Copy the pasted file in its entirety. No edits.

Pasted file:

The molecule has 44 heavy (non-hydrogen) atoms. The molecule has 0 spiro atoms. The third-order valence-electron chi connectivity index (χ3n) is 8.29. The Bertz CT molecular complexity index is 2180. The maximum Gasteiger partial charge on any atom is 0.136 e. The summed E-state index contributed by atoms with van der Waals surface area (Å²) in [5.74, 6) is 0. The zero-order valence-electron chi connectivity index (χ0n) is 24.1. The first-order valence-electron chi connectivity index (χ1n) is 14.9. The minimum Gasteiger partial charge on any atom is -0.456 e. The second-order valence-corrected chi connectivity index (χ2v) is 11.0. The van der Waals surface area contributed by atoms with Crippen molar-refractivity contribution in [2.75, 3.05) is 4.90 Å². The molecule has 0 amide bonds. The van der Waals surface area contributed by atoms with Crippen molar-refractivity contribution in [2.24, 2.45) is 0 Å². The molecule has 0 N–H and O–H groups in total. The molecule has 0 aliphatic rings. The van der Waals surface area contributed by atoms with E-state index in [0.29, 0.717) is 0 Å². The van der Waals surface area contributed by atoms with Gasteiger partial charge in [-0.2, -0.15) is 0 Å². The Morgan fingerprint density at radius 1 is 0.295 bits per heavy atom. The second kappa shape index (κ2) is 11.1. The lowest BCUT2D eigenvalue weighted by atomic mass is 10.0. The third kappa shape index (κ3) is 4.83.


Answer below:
The molecule has 44 heavy (non-hydrogen) atoms. The molecule has 0 spiro atoms. The third-order valence-electron chi connectivity index (χ3n) is 8.29. The Bertz CT molecular complexity index is 2180. The maximum Gasteiger partial charge on any atom is 0.136 e. The summed E-state index contributed by atoms with van der Waals surface area (Å²) in [5.74, 6) is 0. The zero-order valence-electron chi connectivity index (χ0n) is 24.1. The first-order valence-electron chi connectivity index (χ1n) is 14.9. The minimum Gasteiger partial charge on any atom is -0.456 e. The second-order valence-corrected chi connectivity index (χ2v) is 11.0. The van der Waals surface area contributed by atoms with Crippen molar-refractivity contribution in [2.75, 3.05) is 4.90 Å². The molecule has 0 amide bonds. The van der Waals surface area contributed by atoms with Crippen molar-refractivity contribution in [2.24, 2.45) is 0 Å². The molecule has 0 N–H and O–H groups in total. The molecule has 0 aliphatic rings. The van der Waals surface area contributed by atoms with E-state index in [0.29, 0.717) is 0 Å². The van der Waals surface area contributed by atoms with Gasteiger partial charge in [-0.2, -0.15) is 0 Å². The Morgan fingerprint density at radius 1 is 0.295 bits per heavy atom. The second kappa shape index (κ2) is 11.1. The lowest BCUT2D eigenvalue weighted by atomic mass is 10.0. The third kappa shape index (κ3) is 4.83.